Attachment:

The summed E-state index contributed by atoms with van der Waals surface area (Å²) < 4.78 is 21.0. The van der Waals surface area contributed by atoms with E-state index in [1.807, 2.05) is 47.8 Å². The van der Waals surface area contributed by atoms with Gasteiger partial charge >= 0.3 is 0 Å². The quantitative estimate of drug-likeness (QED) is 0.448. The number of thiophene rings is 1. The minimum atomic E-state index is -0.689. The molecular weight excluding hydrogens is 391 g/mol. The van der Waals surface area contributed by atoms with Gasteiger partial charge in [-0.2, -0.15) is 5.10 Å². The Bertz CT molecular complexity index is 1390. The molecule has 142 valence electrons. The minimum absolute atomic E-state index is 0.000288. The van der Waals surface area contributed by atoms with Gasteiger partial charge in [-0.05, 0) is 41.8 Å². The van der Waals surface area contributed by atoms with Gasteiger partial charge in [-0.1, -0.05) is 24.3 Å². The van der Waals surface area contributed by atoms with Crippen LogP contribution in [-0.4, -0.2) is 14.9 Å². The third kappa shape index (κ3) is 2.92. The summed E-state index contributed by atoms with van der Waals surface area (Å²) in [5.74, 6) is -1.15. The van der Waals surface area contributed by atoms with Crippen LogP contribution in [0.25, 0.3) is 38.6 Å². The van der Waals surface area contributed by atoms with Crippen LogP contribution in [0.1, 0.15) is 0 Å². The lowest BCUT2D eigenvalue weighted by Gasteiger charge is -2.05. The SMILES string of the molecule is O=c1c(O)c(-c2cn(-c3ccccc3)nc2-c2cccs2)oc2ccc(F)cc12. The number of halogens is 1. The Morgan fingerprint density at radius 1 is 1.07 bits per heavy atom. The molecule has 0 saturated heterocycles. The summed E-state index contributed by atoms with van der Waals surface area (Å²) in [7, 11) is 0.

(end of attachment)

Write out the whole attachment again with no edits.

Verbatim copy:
The summed E-state index contributed by atoms with van der Waals surface area (Å²) < 4.78 is 21.0. The van der Waals surface area contributed by atoms with E-state index in [1.807, 2.05) is 47.8 Å². The van der Waals surface area contributed by atoms with Gasteiger partial charge >= 0.3 is 0 Å². The quantitative estimate of drug-likeness (QED) is 0.448. The number of thiophene rings is 1. The minimum atomic E-state index is -0.689. The molecular weight excluding hydrogens is 391 g/mol. The van der Waals surface area contributed by atoms with Gasteiger partial charge in [-0.2, -0.15) is 5.10 Å². The Bertz CT molecular complexity index is 1390. The molecule has 142 valence electrons. The minimum absolute atomic E-state index is 0.000288. The van der Waals surface area contributed by atoms with Gasteiger partial charge in [-0.05, 0) is 41.8 Å². The van der Waals surface area contributed by atoms with Gasteiger partial charge in [-0.1, -0.05) is 24.3 Å². The van der Waals surface area contributed by atoms with Crippen LogP contribution in [-0.4, -0.2) is 14.9 Å². The third kappa shape index (κ3) is 2.92. The summed E-state index contributed by atoms with van der Waals surface area (Å²) in [5.74, 6) is -1.15. The van der Waals surface area contributed by atoms with Crippen LogP contribution in [0.25, 0.3) is 38.6 Å². The van der Waals surface area contributed by atoms with Crippen LogP contribution in [0.1, 0.15) is 0 Å². The lowest BCUT2D eigenvalue weighted by Gasteiger charge is -2.05. The SMILES string of the molecule is O=c1c(O)c(-c2cn(-c3ccccc3)nc2-c2cccs2)oc2ccc(F)cc12. The number of halogens is 1. The Morgan fingerprint density at radius 1 is 1.07 bits per heavy atom. The molecule has 0 saturated heterocycles. The summed E-state index contributed by atoms with van der Waals surface area (Å²) in [7, 11) is 0.